Issued by CEMO Center - Paris
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African migrants: Houthis’ fuel to ignite war in Yemen

Thursday 08/August/2019 - 12:30 PM
The Reference
Mohamed al-Arif

 “I left my country in 2015 after the war, I did so to escape problems, to improve our life and security conditions, but I arrived here, and the Yemenis are living in very hard conditions… I am here without work or aids, I am stuck and cannot afford to go back, and there are many like me,” African immigrant Mohammed al-Zubaidi has said.

As war is the worst humanitarian crisis in the world, African migrants flock in large numbers to Yemen, some drown at sea, and some arrive to suffer the bitterness of displacement.

A report by Rudaw Media Network says the waves of displacement from the Horn of Africa to Yemen are old, but have recently sparked widespread controversy over the possibility of exploiting them in the five-year conflict in Yemen.

The African scene, including armed conflicts, terrorism, absence of security, lack of communication with citizens, poses the biggest incentive for Africans to emigrate. 

In an earlier interview, Mukhtar Mohamed Ghobashi, advisor and vice president of the Arab Center for Political and Strategic Studies, said chaos makes Africa a good environment for terrorism.

Earlier this month, international media sources revealed that the Turkish military base in Mogadishu, Somalia, oversees the smuggling of Africans from Somalia and from several countries in Africa to Yemen.

The sources pointed out that Muslim Brotherhood leaders in Yemen and Turkish officials are dealing with representatives of the International Organization for Migration to smuggle Africans to Yemen legally through the Turkish military base in Somalia.

The Houthi militia began a process of attracting thousands of refugees who arrived in Yemen illegally across Bahrain, in a scheme that reveals a future trend to rely on African mercenaries in order to compensate the severe losses in its rows.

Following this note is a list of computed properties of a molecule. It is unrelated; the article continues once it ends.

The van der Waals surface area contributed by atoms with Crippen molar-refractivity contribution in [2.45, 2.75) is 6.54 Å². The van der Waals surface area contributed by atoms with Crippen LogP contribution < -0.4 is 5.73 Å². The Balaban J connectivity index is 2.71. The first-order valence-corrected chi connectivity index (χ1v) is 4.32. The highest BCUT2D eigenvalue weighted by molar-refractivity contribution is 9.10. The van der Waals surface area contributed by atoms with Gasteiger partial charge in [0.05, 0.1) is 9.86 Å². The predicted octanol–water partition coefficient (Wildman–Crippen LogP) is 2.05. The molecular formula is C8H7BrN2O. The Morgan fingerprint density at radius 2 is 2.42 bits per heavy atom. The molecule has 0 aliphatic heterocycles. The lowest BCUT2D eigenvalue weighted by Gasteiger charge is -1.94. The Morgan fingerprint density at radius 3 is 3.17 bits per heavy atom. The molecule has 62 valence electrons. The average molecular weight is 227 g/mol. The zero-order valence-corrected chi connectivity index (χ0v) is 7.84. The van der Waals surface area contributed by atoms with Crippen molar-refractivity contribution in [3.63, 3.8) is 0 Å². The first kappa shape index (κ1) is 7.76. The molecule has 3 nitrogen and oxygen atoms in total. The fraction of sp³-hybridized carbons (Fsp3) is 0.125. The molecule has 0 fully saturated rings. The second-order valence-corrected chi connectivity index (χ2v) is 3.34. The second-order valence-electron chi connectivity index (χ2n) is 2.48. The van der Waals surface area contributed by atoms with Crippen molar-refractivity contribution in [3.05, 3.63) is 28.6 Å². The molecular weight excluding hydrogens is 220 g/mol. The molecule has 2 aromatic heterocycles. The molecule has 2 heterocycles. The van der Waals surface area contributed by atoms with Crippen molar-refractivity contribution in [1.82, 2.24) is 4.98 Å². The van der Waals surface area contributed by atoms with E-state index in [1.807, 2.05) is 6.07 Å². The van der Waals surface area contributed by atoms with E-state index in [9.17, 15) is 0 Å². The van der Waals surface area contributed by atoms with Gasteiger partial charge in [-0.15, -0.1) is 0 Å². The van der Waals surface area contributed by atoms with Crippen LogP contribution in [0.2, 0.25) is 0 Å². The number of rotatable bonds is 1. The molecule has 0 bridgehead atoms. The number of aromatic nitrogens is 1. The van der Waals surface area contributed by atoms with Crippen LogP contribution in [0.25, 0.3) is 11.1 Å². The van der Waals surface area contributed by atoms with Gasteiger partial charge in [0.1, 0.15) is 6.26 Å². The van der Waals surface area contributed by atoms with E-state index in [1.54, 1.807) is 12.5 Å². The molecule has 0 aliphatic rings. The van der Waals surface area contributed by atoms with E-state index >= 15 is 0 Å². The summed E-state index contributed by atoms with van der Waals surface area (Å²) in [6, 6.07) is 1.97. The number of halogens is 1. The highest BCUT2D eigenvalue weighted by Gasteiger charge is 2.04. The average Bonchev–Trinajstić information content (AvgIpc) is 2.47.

According to local Houthi notes obtained by sources in Sanaa, the militia has allocated a large area of up to 8000 square meters, to establish a refugee camp, which is scheduled to receive 1000 refugees from the Horn of Africa, especially Ethiopia, Somalia and Eritrea.

With the massive influx of refugees from the Horn of Africa into Yemen, and Yemenis refraining from joining the Houths, after the scandalous Iranian project was exposed, militias began considering African refugees to join their rows.

In addition to using them as “mercenaries” to bolster their dilapidated fighting fronts without having to spend as much money on them as they did with tribal elders, the militias believe they can also take advantage of them by receiving millions of dollars in support from international organizations and rich nations.

International organizations concerned with migrants and refugees, said that nearly 300 thousand refugees face security problems in Yemen, and are seeking protection or refuge in neighboring countries. These migrants do not have the status of immigration or legal asylum in accordance with international laws.
Mohamed Ezzedin
Mohamed Ezzedin
Ali Taysir, the undersecretary of the Ministry of Human Rights in the Houthi government, said: "The number of migrants to Yemen is about one million Africans.” While international organizations say they have only reached 400,000 immigrants.

For his part, Mohamed Ezzedin, an expert in African affairs, said that Africa is experiencing a state of social and political imbalance, which makes it a fertile environment for conflicts and civil wars.

He added in his interview with The Reference that The Gulf activism in the Yemen war has contributed to the opening of the borders significantly, making the migration movement wider, under the continued recruitment of Africans by extremist groups.

Shiism has spread widely in West Africa recently, causing the creation of many Iranian arms, and increased migrations after the Houthi control of Bab al-Mandab, which made the crossing easier to Yemeni territory.